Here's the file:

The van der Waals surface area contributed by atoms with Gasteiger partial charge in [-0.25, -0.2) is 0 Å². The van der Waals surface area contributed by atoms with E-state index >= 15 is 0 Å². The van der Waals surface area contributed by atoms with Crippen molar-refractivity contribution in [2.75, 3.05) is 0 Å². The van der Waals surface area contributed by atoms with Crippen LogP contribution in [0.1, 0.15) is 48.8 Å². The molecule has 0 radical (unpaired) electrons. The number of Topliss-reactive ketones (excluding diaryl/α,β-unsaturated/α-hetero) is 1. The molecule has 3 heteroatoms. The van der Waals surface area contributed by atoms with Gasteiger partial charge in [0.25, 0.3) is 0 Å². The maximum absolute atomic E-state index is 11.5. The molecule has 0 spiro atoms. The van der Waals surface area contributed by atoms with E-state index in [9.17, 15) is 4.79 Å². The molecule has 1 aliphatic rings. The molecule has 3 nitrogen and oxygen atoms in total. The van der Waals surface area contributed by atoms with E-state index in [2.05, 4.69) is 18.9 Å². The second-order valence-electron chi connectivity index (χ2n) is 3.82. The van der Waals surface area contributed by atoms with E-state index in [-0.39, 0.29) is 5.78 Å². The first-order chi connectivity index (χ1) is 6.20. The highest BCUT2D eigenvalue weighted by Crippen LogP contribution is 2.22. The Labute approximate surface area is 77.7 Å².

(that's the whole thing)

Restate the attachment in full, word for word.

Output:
The van der Waals surface area contributed by atoms with Gasteiger partial charge in [-0.25, -0.2) is 0 Å². The van der Waals surface area contributed by atoms with E-state index >= 15 is 0 Å². The van der Waals surface area contributed by atoms with Crippen molar-refractivity contribution in [2.75, 3.05) is 0 Å². The van der Waals surface area contributed by atoms with Crippen LogP contribution in [0.1, 0.15) is 48.8 Å². The molecule has 0 radical (unpaired) electrons. The number of Topliss-reactive ketones (excluding diaryl/α,β-unsaturated/α-hetero) is 1. The molecule has 3 heteroatoms. The van der Waals surface area contributed by atoms with Gasteiger partial charge in [0.25, 0.3) is 0 Å². The maximum absolute atomic E-state index is 11.5. The molecule has 0 spiro atoms. The van der Waals surface area contributed by atoms with E-state index in [9.17, 15) is 4.79 Å². The molecule has 1 aliphatic rings. The molecule has 3 nitrogen and oxygen atoms in total. The van der Waals surface area contributed by atoms with E-state index in [2.05, 4.69) is 18.9 Å². The second-order valence-electron chi connectivity index (χ2n) is 3.82. The van der Waals surface area contributed by atoms with E-state index in [-0.39, 0.29) is 5.78 Å². The first-order chi connectivity index (χ1) is 6.20. The highest BCUT2D eigenvalue weighted by Crippen LogP contribution is 2.22. The Labute approximate surface area is 77.7 Å².